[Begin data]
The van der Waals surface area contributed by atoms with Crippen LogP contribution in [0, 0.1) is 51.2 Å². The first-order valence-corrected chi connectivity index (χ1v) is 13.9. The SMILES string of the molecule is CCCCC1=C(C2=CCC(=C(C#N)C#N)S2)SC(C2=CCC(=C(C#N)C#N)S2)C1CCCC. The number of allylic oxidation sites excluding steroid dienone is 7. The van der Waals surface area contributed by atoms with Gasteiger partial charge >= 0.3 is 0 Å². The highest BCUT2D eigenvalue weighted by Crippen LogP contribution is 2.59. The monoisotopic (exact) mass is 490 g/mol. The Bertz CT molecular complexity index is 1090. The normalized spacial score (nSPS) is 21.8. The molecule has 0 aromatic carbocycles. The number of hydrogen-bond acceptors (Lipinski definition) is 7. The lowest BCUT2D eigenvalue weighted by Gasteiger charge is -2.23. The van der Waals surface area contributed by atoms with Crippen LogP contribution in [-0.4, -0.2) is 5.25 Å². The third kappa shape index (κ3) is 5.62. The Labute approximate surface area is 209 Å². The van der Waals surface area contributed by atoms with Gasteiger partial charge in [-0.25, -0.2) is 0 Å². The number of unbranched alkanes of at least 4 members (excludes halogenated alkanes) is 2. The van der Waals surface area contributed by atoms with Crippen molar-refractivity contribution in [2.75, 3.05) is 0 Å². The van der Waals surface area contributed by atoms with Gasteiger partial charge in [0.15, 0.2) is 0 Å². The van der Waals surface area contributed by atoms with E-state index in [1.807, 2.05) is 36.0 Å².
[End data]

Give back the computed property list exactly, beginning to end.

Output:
The van der Waals surface area contributed by atoms with Crippen LogP contribution in [0, 0.1) is 51.2 Å². The first-order valence-corrected chi connectivity index (χ1v) is 13.9. The SMILES string of the molecule is CCCCC1=C(C2=CCC(=C(C#N)C#N)S2)SC(C2=CCC(=C(C#N)C#N)S2)C1CCCC. The number of allylic oxidation sites excluding steroid dienone is 7. The van der Waals surface area contributed by atoms with Gasteiger partial charge >= 0.3 is 0 Å². The highest BCUT2D eigenvalue weighted by Crippen LogP contribution is 2.59. The monoisotopic (exact) mass is 490 g/mol. The Bertz CT molecular complexity index is 1090. The normalized spacial score (nSPS) is 21.8. The molecule has 0 aromatic carbocycles. The number of hydrogen-bond acceptors (Lipinski definition) is 7. The lowest BCUT2D eigenvalue weighted by Gasteiger charge is -2.23. The van der Waals surface area contributed by atoms with Crippen LogP contribution in [-0.4, -0.2) is 5.25 Å². The third kappa shape index (κ3) is 5.62. The Labute approximate surface area is 209 Å². The van der Waals surface area contributed by atoms with Gasteiger partial charge in [-0.25, -0.2) is 0 Å². The number of unbranched alkanes of at least 4 members (excludes halogenated alkanes) is 2. The van der Waals surface area contributed by atoms with Crippen molar-refractivity contribution in [2.75, 3.05) is 0 Å². The van der Waals surface area contributed by atoms with Gasteiger partial charge in [0.15, 0.2) is 0 Å². The van der Waals surface area contributed by atoms with E-state index in [1.807, 2.05) is 36.0 Å².